First of all, what is an annuity? Traditionally, an annuity is purchased from an insurance company and offers a stream of income paid over someone's lifetime. In traditional annuities, buyers give up access to their principle for that guaranteed income.
A more modern annuity is a deferred annuity, which is an investment product used to defer tax, offer an income guarantee, provide a death benefit, or some combination of the three. Most people opt for deferred annuities because they don't lock up an investor's principle like traditional annuities.
Let's talk about the three main benefits of an annuity:
Annuities get attractive tax treatment. The gain is not taxed until withdrawals are taken. The withdrawals are taken out on a LIFO (last in, first out) basis, meaning that gains are taken out first and are taxable at ordinary income rates. Returns taken out prior to age 59½ are usually penalized by the IRS at 10 percent.
All annuities have a death benefit equal to the original investment amount. If you invest $100,000 into an annuity and the market value falls to $50,000 when you die, your beneficiary gets the $100,000. Often this guarantee can be 'enhanced' to allow for either annual 'step-ups' in the death benefit or something called the highest contract anniversary value, meaning the death benefit increases over time based on a certain rate or based on the yearly increases in value. Each year, the death benefit would lock in on one of these values. So now if this same annuity buyer purchased the investment with $100,000, and the product increased over a few years to $300,000, that would be the new death benefit. If the value then decreased and the policy owner died, the beneficiary would now receive $300,000.
Many annuities contain an income guarantee. This means that if you put $100,000 into a contract, it will usually guarantee some certain amount of income. For example, it could guarantee 6 percent of the contract value for life. And each year the contract increases in value, this guaranteed income would typically go up as well. So in 2008, your account value went down, but you could still take an amount of income based on the highest account value. So as you can see, annuities can offer some great benefits, especially in a declining market.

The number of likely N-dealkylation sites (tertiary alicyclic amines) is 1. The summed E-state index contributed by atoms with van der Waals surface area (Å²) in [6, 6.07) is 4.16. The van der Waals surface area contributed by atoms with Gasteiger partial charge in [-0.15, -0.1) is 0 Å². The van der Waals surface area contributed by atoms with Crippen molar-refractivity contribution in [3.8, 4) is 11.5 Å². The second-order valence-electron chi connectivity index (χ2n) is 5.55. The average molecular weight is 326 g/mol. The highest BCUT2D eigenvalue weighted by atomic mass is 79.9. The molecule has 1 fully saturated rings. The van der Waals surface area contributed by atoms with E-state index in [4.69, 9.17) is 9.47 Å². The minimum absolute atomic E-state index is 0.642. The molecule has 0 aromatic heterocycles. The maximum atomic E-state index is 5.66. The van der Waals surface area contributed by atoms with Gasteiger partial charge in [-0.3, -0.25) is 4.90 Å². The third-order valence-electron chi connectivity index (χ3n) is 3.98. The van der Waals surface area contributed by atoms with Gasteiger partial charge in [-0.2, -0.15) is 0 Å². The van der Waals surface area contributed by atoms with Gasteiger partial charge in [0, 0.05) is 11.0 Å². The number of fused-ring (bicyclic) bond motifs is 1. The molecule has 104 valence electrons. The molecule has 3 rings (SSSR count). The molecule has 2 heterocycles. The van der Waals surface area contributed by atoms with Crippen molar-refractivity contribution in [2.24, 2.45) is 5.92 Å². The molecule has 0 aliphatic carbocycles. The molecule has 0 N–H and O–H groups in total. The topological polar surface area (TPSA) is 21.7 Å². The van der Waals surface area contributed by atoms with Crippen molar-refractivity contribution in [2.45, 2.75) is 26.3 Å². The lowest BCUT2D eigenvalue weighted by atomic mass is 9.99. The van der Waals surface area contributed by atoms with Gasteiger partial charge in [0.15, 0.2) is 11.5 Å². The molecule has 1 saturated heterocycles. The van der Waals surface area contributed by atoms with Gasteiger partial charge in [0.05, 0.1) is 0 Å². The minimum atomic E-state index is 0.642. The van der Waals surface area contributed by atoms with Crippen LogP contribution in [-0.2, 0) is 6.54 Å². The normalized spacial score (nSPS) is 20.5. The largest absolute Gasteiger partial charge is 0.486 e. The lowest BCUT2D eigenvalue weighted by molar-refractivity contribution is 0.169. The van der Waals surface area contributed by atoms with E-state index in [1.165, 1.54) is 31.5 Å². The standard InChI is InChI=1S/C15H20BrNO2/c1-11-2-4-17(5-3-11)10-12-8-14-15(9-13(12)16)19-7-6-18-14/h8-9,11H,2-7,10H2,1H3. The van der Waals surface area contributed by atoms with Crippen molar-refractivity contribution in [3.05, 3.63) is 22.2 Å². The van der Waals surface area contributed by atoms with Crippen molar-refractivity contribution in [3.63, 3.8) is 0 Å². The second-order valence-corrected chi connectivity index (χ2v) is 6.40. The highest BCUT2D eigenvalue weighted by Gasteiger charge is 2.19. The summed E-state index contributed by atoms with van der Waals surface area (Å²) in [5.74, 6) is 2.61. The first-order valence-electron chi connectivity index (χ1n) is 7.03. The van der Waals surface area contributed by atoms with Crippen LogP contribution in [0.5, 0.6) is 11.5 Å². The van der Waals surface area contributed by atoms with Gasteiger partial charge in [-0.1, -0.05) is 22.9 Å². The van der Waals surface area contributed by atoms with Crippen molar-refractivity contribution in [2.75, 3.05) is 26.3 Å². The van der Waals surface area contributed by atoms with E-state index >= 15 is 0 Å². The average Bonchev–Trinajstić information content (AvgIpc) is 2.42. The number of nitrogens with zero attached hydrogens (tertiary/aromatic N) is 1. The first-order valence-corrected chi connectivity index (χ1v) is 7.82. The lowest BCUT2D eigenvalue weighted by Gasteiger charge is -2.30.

Now you've seen the good, let's look at the bad.
Most annuities are expensive. Their internal expenses are more costly than using a standard portfolio. As a matter of fact, their cost could be as much as two times higher.
Many annuities carry a big commission. A broker can make some significant cash selling annuities. To make it worse, many unscrupulous brokers put their client's entire portfolio into an annuity. Still further, those same brokers often get paid and then disappear. They don't choose a good portfolio, they don't monitor the portfolio's progress, and they don't review your accounts with you. They are obviously just trying to line their pockets.
Most annuities have a long surrender period. It usually extends either seven or 10 years. So investors are stuck in the investment unless you pay a hefty penalty.
See if you need tax deferral or guarantees on part of your portfolio. If you do, an annuity could be a great investment for you. Make sure you know how much the annuity costs, how much your broker is making, and whether or not he will stay in touch. Also, ask for the ones with a shorter lock in period.
Good luck and happy investing.
Kelly Campbell , CFP® and Accredited Investment Fiduciary, is founder of Campbell Wealth Management, a Registered Investment Advisor in Alexandria, Va. Campbell is also the author of Fire Your Broker , a controversial look at the broker industry written as an empathetic response to the trials and tribulations many investors have faced as the stock market cratered and their advisers abandoned their responsibilities to help them weather the storm.